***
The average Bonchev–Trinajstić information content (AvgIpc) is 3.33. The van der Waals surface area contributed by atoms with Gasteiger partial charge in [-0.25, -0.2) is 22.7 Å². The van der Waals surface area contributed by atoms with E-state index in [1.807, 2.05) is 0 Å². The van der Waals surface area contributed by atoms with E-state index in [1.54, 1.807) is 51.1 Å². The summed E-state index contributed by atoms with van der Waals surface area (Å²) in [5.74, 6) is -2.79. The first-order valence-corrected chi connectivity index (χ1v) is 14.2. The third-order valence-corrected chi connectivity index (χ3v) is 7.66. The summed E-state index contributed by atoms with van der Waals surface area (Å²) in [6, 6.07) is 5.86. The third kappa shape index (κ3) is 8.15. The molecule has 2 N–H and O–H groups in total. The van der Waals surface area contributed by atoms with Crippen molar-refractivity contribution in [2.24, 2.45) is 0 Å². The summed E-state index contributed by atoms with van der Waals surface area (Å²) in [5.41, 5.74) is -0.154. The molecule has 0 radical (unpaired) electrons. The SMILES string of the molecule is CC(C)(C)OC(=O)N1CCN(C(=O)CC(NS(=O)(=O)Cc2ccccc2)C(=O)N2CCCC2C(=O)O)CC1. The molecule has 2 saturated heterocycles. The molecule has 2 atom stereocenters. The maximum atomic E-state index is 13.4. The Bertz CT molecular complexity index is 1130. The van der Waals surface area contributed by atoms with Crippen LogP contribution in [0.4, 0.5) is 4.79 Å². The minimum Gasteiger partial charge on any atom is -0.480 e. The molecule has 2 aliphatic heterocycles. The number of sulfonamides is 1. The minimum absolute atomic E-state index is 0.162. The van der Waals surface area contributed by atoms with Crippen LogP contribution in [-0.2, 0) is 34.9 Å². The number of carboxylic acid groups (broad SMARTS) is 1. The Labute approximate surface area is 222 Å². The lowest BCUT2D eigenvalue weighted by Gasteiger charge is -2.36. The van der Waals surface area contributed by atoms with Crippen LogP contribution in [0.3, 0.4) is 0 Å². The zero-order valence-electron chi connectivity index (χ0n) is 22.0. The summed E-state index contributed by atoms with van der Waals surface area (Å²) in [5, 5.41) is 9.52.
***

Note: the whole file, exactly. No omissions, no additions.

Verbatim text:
The average Bonchev–Trinajstić information content (AvgIpc) is 3.33. The van der Waals surface area contributed by atoms with Gasteiger partial charge in [-0.25, -0.2) is 22.7 Å². The van der Waals surface area contributed by atoms with E-state index in [1.807, 2.05) is 0 Å². The van der Waals surface area contributed by atoms with E-state index in [1.54, 1.807) is 51.1 Å². The summed E-state index contributed by atoms with van der Waals surface area (Å²) in [5.74, 6) is -2.79. The first-order valence-corrected chi connectivity index (χ1v) is 14.2. The third-order valence-corrected chi connectivity index (χ3v) is 7.66. The summed E-state index contributed by atoms with van der Waals surface area (Å²) in [6, 6.07) is 5.86. The third kappa shape index (κ3) is 8.15. The molecule has 2 N–H and O–H groups in total. The van der Waals surface area contributed by atoms with Crippen molar-refractivity contribution in [2.24, 2.45) is 0 Å². The summed E-state index contributed by atoms with van der Waals surface area (Å²) in [5.41, 5.74) is -0.154. The molecule has 0 radical (unpaired) electrons. The SMILES string of the molecule is CC(C)(C)OC(=O)N1CCN(C(=O)CC(NS(=O)(=O)Cc2ccccc2)C(=O)N2CCCC2C(=O)O)CC1. The molecule has 2 saturated heterocycles. The molecule has 2 atom stereocenters. The maximum atomic E-state index is 13.4. The Bertz CT molecular complexity index is 1130. The van der Waals surface area contributed by atoms with Crippen LogP contribution in [0.4, 0.5) is 4.79 Å². The minimum Gasteiger partial charge on any atom is -0.480 e. The molecule has 2 aliphatic heterocycles. The number of sulfonamides is 1. The minimum absolute atomic E-state index is 0.162. The van der Waals surface area contributed by atoms with Crippen LogP contribution in [-0.2, 0) is 34.9 Å². The number of carboxylic acid groups (broad SMARTS) is 1. The Labute approximate surface area is 222 Å². The lowest BCUT2D eigenvalue weighted by Gasteiger charge is -2.36. The van der Waals surface area contributed by atoms with Crippen LogP contribution in [0.3, 0.4) is 0 Å². The zero-order valence-electron chi connectivity index (χ0n) is 22.0. The summed E-state index contributed by atoms with van der Waals surface area (Å²) in [5, 5.41) is 9.52.